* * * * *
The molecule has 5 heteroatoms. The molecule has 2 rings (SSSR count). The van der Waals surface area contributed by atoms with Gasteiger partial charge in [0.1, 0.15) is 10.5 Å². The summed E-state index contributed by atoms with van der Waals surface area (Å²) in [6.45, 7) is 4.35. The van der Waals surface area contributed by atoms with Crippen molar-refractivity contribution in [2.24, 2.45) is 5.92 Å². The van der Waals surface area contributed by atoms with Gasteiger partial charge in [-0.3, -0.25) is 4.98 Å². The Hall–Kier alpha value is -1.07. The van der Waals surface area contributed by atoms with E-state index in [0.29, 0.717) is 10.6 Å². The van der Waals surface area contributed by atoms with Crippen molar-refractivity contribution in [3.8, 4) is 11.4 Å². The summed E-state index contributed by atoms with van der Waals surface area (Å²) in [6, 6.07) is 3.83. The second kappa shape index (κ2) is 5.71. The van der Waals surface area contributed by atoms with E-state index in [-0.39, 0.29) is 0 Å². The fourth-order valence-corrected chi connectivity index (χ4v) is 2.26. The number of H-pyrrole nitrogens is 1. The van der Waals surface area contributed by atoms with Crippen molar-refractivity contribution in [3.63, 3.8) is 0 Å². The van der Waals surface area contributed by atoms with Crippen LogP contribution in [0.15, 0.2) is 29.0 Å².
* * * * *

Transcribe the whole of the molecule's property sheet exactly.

The molecule has 5 heteroatoms. The molecule has 2 rings (SSSR count). The van der Waals surface area contributed by atoms with Gasteiger partial charge in [0.1, 0.15) is 10.5 Å². The summed E-state index contributed by atoms with van der Waals surface area (Å²) in [6.45, 7) is 4.35. The van der Waals surface area contributed by atoms with Crippen molar-refractivity contribution in [2.24, 2.45) is 5.92 Å². The van der Waals surface area contributed by atoms with Gasteiger partial charge in [-0.3, -0.25) is 4.98 Å². The Hall–Kier alpha value is -1.07. The van der Waals surface area contributed by atoms with E-state index in [0.29, 0.717) is 10.6 Å². The van der Waals surface area contributed by atoms with Crippen molar-refractivity contribution in [3.8, 4) is 11.4 Å². The summed E-state index contributed by atoms with van der Waals surface area (Å²) in [6, 6.07) is 3.83. The second kappa shape index (κ2) is 5.71. The van der Waals surface area contributed by atoms with E-state index in [-0.39, 0.29) is 0 Å². The fourth-order valence-corrected chi connectivity index (χ4v) is 2.26. The number of H-pyrrole nitrogens is 1. The van der Waals surface area contributed by atoms with Crippen molar-refractivity contribution in [3.63, 3.8) is 0 Å². The van der Waals surface area contributed by atoms with Crippen LogP contribution in [0.15, 0.2) is 29.0 Å².